Friday, 11 May 2018

Captain Carrick set for United swansong

This weekend marks the end of the Premier League season, a United legend's farewell but not goodbye and the end of an era at Old Trafford.
Bringing down the curtain on his illustrious and decorated career, Michael Carrick will make his 464th - and final  - appearance for the club when he leads out the Reds as captain against Watford for his last game as a player before he hangs up his boots and takes up a role on the coaching staff next season.
As he ends his journey as a legendary player who became the unsung hero of one of this club's greatest ever sides, it could be the start of a brand new career that may one day culminate in Carrick patrolling and prowling the touchline, his initials interwoven into his club tracksuit and notebook in hand as manager of Manchester United. It might not be for a few years yet, it may not even happen at all, but for all his outwardly quiet and softly-spoken character, Carra is deeply respected by the players, possesses a steely determination and a calming influence and has often spoken of his desire to have a stab at management.

Jose Mourinho has confirmed that Carrick - who bows out after 12 illustrious and trophy-laden years at United during which he won everything there is to win at club level -  will skipper a much- changed side and will be substituted at some point during the tie to allow him to leave the Old Trafford pitch alone to a standing ovation in honour of his loyal and unstinting service ahead of the traditional end of season lap of honour - a nice sentimental touch from the boss to ensure a richly deserved swansong for a criminally under-rated and under-appreciated player. Carrick has made only four appearances this season, and - as Wayne Rooney was last season - been gradually phased out of Jose's evolving United team. Never a star in the traditional sense of Cantona, a Beckham or a CR7, Carrick was vital to our greatest successes in the modern era despite going under the radar. Carefully constructing attacks and dictating play, he boasted a phenomenal range of passing, his positioning and composure was excellent, and his reading of the game faultless. Throw in his immense and unyielding consistency, and you have the perfect deep-lying playmaker.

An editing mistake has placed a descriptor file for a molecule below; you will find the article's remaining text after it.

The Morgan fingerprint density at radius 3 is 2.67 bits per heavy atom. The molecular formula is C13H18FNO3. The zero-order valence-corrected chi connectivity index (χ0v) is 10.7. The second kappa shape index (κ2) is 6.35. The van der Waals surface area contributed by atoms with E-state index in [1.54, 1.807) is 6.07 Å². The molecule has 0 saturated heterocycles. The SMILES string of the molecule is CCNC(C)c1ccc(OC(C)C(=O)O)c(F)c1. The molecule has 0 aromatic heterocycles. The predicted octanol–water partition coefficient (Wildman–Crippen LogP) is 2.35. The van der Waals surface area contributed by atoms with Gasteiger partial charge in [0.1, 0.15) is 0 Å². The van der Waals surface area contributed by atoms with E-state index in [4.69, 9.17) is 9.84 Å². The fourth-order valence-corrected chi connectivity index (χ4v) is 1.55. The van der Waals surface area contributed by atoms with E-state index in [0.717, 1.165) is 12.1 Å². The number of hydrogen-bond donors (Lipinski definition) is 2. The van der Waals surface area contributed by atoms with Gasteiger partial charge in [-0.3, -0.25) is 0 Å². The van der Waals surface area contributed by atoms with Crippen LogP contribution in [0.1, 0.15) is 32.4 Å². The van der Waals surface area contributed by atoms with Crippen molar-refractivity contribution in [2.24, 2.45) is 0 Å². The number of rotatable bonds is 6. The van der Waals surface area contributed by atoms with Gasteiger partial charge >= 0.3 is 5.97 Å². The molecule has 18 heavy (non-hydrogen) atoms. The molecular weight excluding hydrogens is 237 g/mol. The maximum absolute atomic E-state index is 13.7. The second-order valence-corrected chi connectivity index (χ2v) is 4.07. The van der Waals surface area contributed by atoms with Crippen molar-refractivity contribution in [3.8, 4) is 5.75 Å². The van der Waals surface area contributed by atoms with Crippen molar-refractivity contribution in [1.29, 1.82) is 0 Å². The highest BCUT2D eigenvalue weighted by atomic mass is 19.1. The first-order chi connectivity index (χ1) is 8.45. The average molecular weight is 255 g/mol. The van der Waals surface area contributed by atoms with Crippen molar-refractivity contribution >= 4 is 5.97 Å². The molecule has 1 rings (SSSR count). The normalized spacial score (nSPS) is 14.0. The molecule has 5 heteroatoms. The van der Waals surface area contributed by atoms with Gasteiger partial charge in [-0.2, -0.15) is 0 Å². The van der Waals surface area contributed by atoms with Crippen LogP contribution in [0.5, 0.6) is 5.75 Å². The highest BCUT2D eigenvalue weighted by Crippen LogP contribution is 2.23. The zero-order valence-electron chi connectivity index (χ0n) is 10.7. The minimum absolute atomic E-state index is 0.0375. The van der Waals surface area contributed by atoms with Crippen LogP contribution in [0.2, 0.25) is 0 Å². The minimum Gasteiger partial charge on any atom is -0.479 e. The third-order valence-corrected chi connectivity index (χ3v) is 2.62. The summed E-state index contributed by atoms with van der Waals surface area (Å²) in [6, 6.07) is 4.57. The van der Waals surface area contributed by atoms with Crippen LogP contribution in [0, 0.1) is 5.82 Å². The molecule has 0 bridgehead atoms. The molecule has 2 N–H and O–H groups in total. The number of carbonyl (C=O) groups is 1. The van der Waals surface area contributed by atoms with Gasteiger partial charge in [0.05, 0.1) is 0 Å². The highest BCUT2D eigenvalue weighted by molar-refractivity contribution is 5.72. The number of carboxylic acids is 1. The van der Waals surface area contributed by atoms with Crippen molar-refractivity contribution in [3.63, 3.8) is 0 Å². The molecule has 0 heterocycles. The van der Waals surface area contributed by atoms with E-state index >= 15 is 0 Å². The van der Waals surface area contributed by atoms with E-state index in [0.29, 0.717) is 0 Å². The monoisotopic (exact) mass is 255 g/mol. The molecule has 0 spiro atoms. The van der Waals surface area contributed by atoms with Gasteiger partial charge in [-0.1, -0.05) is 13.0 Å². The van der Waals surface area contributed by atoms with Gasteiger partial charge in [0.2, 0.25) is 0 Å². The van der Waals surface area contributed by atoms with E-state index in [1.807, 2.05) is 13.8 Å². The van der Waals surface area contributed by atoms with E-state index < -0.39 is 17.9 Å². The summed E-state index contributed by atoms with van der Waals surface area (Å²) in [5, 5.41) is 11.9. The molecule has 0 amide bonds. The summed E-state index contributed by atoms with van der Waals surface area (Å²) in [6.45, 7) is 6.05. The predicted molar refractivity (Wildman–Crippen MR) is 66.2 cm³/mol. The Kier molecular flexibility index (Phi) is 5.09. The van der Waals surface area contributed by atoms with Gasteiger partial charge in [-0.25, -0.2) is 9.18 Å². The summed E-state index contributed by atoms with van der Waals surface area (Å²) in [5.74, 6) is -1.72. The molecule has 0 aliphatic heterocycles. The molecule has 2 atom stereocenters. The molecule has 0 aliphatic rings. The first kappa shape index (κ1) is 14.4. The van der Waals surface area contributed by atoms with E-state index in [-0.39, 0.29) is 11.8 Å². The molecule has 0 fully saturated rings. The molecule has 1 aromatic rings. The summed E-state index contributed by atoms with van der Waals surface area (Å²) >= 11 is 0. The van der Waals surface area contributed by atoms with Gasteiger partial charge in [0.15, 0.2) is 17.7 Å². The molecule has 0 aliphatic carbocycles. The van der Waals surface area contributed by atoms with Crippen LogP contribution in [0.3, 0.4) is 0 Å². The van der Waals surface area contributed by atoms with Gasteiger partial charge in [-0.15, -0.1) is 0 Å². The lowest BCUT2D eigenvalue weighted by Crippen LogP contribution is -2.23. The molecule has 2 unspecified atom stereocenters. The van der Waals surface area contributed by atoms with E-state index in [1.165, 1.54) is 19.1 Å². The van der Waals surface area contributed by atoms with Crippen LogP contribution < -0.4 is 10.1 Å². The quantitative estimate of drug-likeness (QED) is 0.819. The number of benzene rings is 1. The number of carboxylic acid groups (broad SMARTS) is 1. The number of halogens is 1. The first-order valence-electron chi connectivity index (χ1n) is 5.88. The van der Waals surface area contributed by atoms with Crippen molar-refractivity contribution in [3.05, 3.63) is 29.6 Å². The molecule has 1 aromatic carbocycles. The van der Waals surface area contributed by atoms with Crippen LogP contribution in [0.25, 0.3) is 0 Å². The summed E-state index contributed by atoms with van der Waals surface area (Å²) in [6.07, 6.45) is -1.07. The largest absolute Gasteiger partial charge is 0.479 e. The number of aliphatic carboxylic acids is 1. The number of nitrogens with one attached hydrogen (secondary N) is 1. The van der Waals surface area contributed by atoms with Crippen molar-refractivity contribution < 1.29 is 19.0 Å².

Eyebrows were raised when Sir Alex parted with £16mil to sign Carrick from Tottenham in 2006, but he quickly won over the early doubters to become a key cog in a metronomic midfield of grit-and-guile alongside the equally as pivotal and much more celebrated figure of Paul Scholes. The pair developed into the string-pulling heartbeat of United's 2008 Double winners - a side widely regarded as among the finest in our history and our last 'truly great' team. Carrick is the last man standing from that vintage, his final flourish synonymous with the passing of time as the flame flickers and dies as a last reminder of United's golden age. As he did throughout his decorated playing days, Carrick will be working hard to improve and develop other United players from the touchline in a typically understated manner.

 Thanks for the memories, Carras...

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